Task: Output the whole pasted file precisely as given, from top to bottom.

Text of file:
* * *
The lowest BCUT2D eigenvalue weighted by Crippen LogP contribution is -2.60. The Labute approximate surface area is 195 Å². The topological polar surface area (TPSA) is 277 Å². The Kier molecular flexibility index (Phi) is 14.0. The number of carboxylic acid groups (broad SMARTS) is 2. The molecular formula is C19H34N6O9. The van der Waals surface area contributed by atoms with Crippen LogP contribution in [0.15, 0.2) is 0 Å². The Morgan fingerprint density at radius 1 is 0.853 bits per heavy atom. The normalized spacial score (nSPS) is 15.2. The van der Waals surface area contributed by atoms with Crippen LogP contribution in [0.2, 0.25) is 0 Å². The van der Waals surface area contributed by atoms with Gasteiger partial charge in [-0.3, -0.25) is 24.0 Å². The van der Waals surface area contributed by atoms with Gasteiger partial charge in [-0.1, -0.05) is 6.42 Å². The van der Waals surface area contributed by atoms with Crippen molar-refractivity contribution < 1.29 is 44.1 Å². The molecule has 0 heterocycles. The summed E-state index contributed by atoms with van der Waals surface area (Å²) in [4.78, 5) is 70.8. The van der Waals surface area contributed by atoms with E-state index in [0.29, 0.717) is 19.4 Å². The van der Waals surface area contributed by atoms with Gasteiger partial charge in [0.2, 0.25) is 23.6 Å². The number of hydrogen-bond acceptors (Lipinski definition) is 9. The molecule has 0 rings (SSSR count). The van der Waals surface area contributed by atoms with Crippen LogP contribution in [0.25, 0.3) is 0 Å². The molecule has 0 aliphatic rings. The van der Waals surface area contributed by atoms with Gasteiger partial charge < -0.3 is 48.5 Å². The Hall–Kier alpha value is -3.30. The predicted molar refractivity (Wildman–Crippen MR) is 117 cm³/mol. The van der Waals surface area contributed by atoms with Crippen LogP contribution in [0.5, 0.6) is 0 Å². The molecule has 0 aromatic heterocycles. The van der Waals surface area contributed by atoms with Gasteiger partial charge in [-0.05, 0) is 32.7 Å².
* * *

The lowest BCUT2D eigenvalue weighted by Crippen LogP contribution is -2.60. The Labute approximate surface area is 195 Å². The topological polar surface area (TPSA) is 277 Å². The Kier molecular flexibility index (Phi) is 14.0. The number of carboxylic acid groups (broad SMARTS) is 2. The molecular formula is C19H34N6O9. The van der Waals surface area contributed by atoms with Crippen LogP contribution in [0.15, 0.2) is 0 Å². The Morgan fingerprint density at radius 1 is 0.853 bits per heavy atom. The normalized spacial score (nSPS) is 15.2. The van der Waals surface area contributed by atoms with Crippen LogP contribution in [0.2, 0.25) is 0 Å². The van der Waals surface area contributed by atoms with Gasteiger partial charge in [-0.3, -0.25) is 24.0 Å². The van der Waals surface area contributed by atoms with Gasteiger partial charge in [-0.1, -0.05) is 6.42 Å². The van der Waals surface area contributed by atoms with Crippen molar-refractivity contribution < 1.29 is 44.1 Å². The molecule has 0 heterocycles. The summed E-state index contributed by atoms with van der Waals surface area (Å²) in [4.78, 5) is 70.8. The van der Waals surface area contributed by atoms with E-state index in [0.29, 0.717) is 19.4 Å². The van der Waals surface area contributed by atoms with Gasteiger partial charge in [0.2, 0.25) is 23.6 Å². The number of hydrogen-bond acceptors (Lipinski definition) is 9. The molecule has 0 rings (SSSR count). The van der Waals surface area contributed by atoms with Crippen LogP contribution in [0.25, 0.3) is 0 Å². The molecule has 0 aliphatic rings. The van der Waals surface area contributed by atoms with Gasteiger partial charge < -0.3 is 48.5 Å². The Hall–Kier alpha value is -3.30. The predicted molar refractivity (Wildman–Crippen MR) is 117 cm³/mol. The van der Waals surface area contributed by atoms with Crippen LogP contribution in [0.5, 0.6) is 0 Å². The molecule has 0 aromatic heterocycles. The van der Waals surface area contributed by atoms with Gasteiger partial charge in [-0.05, 0) is 32.7 Å².